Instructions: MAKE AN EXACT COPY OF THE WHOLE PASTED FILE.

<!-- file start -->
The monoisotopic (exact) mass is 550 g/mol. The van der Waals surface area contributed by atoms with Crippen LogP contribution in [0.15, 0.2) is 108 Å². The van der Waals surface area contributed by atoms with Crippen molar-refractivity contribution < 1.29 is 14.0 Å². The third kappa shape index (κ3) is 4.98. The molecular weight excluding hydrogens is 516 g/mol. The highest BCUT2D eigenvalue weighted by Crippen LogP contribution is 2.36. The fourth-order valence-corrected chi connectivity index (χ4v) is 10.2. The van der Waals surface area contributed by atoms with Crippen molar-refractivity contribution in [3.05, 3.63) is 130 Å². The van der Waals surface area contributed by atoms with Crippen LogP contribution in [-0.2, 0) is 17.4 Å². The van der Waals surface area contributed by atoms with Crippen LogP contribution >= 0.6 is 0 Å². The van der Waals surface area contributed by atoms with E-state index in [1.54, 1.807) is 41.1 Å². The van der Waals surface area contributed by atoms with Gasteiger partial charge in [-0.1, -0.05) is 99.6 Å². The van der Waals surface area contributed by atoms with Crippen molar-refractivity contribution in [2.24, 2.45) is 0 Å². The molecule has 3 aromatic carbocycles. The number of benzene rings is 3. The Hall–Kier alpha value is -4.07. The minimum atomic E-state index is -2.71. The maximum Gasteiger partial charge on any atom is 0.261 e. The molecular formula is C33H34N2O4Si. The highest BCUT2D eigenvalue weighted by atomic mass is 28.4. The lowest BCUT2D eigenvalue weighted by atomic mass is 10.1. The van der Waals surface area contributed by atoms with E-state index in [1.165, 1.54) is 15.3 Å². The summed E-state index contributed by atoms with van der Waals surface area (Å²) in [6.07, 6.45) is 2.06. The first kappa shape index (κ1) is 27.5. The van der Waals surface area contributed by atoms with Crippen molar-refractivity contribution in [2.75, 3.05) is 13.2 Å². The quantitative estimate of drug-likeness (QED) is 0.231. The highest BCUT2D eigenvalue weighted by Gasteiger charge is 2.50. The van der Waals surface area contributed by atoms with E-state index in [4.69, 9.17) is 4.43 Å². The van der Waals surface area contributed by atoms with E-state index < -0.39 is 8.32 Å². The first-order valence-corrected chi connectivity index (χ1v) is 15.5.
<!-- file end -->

The monoisotopic (exact) mass is 550 g/mol. The van der Waals surface area contributed by atoms with Crippen LogP contribution in [0.15, 0.2) is 108 Å². The van der Waals surface area contributed by atoms with Crippen molar-refractivity contribution < 1.29 is 14.0 Å². The third kappa shape index (κ3) is 4.98. The molecular weight excluding hydrogens is 516 g/mol. The highest BCUT2D eigenvalue weighted by Crippen LogP contribution is 2.36. The fourth-order valence-corrected chi connectivity index (χ4v) is 10.2. The van der Waals surface area contributed by atoms with Crippen molar-refractivity contribution in [3.05, 3.63) is 130 Å². The van der Waals surface area contributed by atoms with Crippen LogP contribution in [-0.2, 0) is 17.4 Å². The van der Waals surface area contributed by atoms with Crippen LogP contribution >= 0.6 is 0 Å². The van der Waals surface area contributed by atoms with E-state index in [1.54, 1.807) is 41.1 Å². The van der Waals surface area contributed by atoms with Gasteiger partial charge in [-0.1, -0.05) is 99.6 Å². The van der Waals surface area contributed by atoms with Crippen molar-refractivity contribution in [2.24, 2.45) is 0 Å². The molecule has 3 aromatic carbocycles. The number of benzene rings is 3. The Hall–Kier alpha value is -4.07. The minimum atomic E-state index is -2.71. The maximum Gasteiger partial charge on any atom is 0.261 e. The molecular formula is C33H34N2O4Si. The highest BCUT2D eigenvalue weighted by atomic mass is 28.4. The lowest BCUT2D eigenvalue weighted by atomic mass is 10.1. The van der Waals surface area contributed by atoms with E-state index in [1.165, 1.54) is 15.3 Å². The summed E-state index contributed by atoms with van der Waals surface area (Å²) in [6.07, 6.45) is 2.06. The first kappa shape index (κ1) is 27.5. The van der Waals surface area contributed by atoms with Crippen molar-refractivity contribution in [2.75, 3.05) is 13.2 Å². The quantitative estimate of drug-likeness (QED) is 0.231. The highest BCUT2D eigenvalue weighted by Gasteiger charge is 2.50. The van der Waals surface area contributed by atoms with E-state index in [4.69, 9.17) is 4.43 Å². The van der Waals surface area contributed by atoms with E-state index < -0.39 is 8.32 Å². The first-order valence-corrected chi connectivity index (χ1v) is 15.5.